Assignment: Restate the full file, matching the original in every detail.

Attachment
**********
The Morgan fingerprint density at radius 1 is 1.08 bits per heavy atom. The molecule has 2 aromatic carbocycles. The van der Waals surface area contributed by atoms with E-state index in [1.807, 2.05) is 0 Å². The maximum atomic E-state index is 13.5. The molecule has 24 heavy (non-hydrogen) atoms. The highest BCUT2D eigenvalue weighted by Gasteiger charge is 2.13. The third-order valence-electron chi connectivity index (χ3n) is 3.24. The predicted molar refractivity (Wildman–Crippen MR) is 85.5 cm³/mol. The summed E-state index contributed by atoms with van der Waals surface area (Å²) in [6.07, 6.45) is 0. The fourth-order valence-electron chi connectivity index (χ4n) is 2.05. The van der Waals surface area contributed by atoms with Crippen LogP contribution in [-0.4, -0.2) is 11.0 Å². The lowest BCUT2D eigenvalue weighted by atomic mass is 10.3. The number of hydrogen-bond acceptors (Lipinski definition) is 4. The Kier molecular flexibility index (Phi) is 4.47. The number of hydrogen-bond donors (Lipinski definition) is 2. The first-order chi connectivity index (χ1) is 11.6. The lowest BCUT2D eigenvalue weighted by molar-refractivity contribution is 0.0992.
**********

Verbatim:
The Morgan fingerprint density at radius 1 is 1.08 bits per heavy atom. The molecule has 2 aromatic carbocycles. The van der Waals surface area contributed by atoms with E-state index in [1.807, 2.05) is 0 Å². The maximum atomic E-state index is 13.5. The molecule has 24 heavy (non-hydrogen) atoms. The highest BCUT2D eigenvalue weighted by Gasteiger charge is 2.13. The third-order valence-electron chi connectivity index (χ3n) is 3.24. The predicted molar refractivity (Wildman–Crippen MR) is 85.5 cm³/mol. The summed E-state index contributed by atoms with van der Waals surface area (Å²) in [6.07, 6.45) is 0. The fourth-order valence-electron chi connectivity index (χ4n) is 2.05. The van der Waals surface area contributed by atoms with Crippen LogP contribution in [-0.4, -0.2) is 11.0 Å². The lowest BCUT2D eigenvalue weighted by atomic mass is 10.3. The number of hydrogen-bond acceptors (Lipinski definition) is 4. The Kier molecular flexibility index (Phi) is 4.47. The number of hydrogen-bond donors (Lipinski definition) is 2. The first-order chi connectivity index (χ1) is 11.6. The lowest BCUT2D eigenvalue weighted by molar-refractivity contribution is 0.0992.